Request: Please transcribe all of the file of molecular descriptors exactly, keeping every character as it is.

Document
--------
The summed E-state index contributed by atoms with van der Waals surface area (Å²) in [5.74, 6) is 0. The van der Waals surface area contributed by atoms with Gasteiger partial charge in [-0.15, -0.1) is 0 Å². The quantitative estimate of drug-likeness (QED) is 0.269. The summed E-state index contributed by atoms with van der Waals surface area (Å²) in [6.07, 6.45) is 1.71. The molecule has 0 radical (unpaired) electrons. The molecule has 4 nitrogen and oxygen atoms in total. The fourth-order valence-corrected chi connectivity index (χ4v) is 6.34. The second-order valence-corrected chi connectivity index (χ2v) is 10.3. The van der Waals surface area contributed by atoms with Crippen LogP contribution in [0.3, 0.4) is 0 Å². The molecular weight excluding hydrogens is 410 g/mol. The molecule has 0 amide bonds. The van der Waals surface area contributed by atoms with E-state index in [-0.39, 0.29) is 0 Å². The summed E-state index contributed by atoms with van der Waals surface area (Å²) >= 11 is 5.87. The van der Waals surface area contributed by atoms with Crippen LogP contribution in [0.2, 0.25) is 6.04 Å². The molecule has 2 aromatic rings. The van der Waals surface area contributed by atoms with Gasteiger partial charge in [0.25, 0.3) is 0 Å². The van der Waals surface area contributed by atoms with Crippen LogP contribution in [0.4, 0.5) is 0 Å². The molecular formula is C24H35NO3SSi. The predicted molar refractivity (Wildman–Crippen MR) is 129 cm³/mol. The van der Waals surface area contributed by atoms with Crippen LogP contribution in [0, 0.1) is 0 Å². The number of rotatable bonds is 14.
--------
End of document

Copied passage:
The summed E-state index contributed by atoms with van der Waals surface area (Å²) in [5.74, 6) is 0. The van der Waals surface area contributed by atoms with Gasteiger partial charge in [-0.15, -0.1) is 0 Å². The quantitative estimate of drug-likeness (QED) is 0.269. The summed E-state index contributed by atoms with van der Waals surface area (Å²) in [6.07, 6.45) is 1.71. The molecule has 0 radical (unpaired) electrons. The molecule has 4 nitrogen and oxygen atoms in total. The fourth-order valence-corrected chi connectivity index (χ4v) is 6.34. The second-order valence-corrected chi connectivity index (χ2v) is 10.3. The van der Waals surface area contributed by atoms with Crippen LogP contribution in [0.3, 0.4) is 0 Å². The molecular weight excluding hydrogens is 410 g/mol. The molecule has 0 amide bonds. The van der Waals surface area contributed by atoms with E-state index in [-0.39, 0.29) is 0 Å². The summed E-state index contributed by atoms with van der Waals surface area (Å²) >= 11 is 5.87. The van der Waals surface area contributed by atoms with Crippen LogP contribution in [0.2, 0.25) is 6.04 Å². The molecule has 2 aromatic rings. The van der Waals surface area contributed by atoms with Gasteiger partial charge in [0.25, 0.3) is 0 Å². The van der Waals surface area contributed by atoms with Crippen LogP contribution in [0.4, 0.5) is 0 Å². The molecular formula is C24H35NO3SSi. The predicted molar refractivity (Wildman–Crippen MR) is 129 cm³/mol. The van der Waals surface area contributed by atoms with Crippen LogP contribution in [0, 0.1) is 0 Å². The number of rotatable bonds is 14.